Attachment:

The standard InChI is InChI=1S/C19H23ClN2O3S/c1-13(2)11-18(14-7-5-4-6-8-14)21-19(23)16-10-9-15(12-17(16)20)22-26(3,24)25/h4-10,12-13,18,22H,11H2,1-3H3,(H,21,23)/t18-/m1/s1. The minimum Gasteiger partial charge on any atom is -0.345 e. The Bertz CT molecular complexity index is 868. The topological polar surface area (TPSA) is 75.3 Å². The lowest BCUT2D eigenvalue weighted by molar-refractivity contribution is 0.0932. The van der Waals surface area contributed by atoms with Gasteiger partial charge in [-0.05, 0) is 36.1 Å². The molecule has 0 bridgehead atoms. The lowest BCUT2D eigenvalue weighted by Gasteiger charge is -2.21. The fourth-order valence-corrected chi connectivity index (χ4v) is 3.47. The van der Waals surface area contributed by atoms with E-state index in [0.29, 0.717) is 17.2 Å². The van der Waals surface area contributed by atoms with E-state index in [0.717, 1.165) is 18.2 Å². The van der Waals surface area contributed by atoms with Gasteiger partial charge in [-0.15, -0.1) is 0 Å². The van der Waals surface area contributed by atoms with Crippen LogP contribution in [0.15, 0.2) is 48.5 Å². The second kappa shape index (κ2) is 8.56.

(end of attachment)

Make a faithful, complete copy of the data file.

The standard InChI is InChI=1S/C19H23ClN2O3S/c1-13(2)11-18(14-7-5-4-6-8-14)21-19(23)16-10-9-15(12-17(16)20)22-26(3,24)25/h4-10,12-13,18,22H,11H2,1-3H3,(H,21,23)/t18-/m1/s1. The minimum Gasteiger partial charge on any atom is -0.345 e. The Bertz CT molecular complexity index is 868. The topological polar surface area (TPSA) is 75.3 Å². The lowest BCUT2D eigenvalue weighted by molar-refractivity contribution is 0.0932. The van der Waals surface area contributed by atoms with Gasteiger partial charge in [-0.05, 0) is 36.1 Å². The molecule has 0 bridgehead atoms. The lowest BCUT2D eigenvalue weighted by Gasteiger charge is -2.21. The fourth-order valence-corrected chi connectivity index (χ4v) is 3.47. The van der Waals surface area contributed by atoms with E-state index in [0.29, 0.717) is 17.2 Å². The van der Waals surface area contributed by atoms with E-state index in [0.717, 1.165) is 18.2 Å². The van der Waals surface area contributed by atoms with Gasteiger partial charge in [-0.15, -0.1) is 0 Å². The van der Waals surface area contributed by atoms with Crippen LogP contribution in [0.15, 0.2) is 48.5 Å². The second kappa shape index (κ2) is 8.56.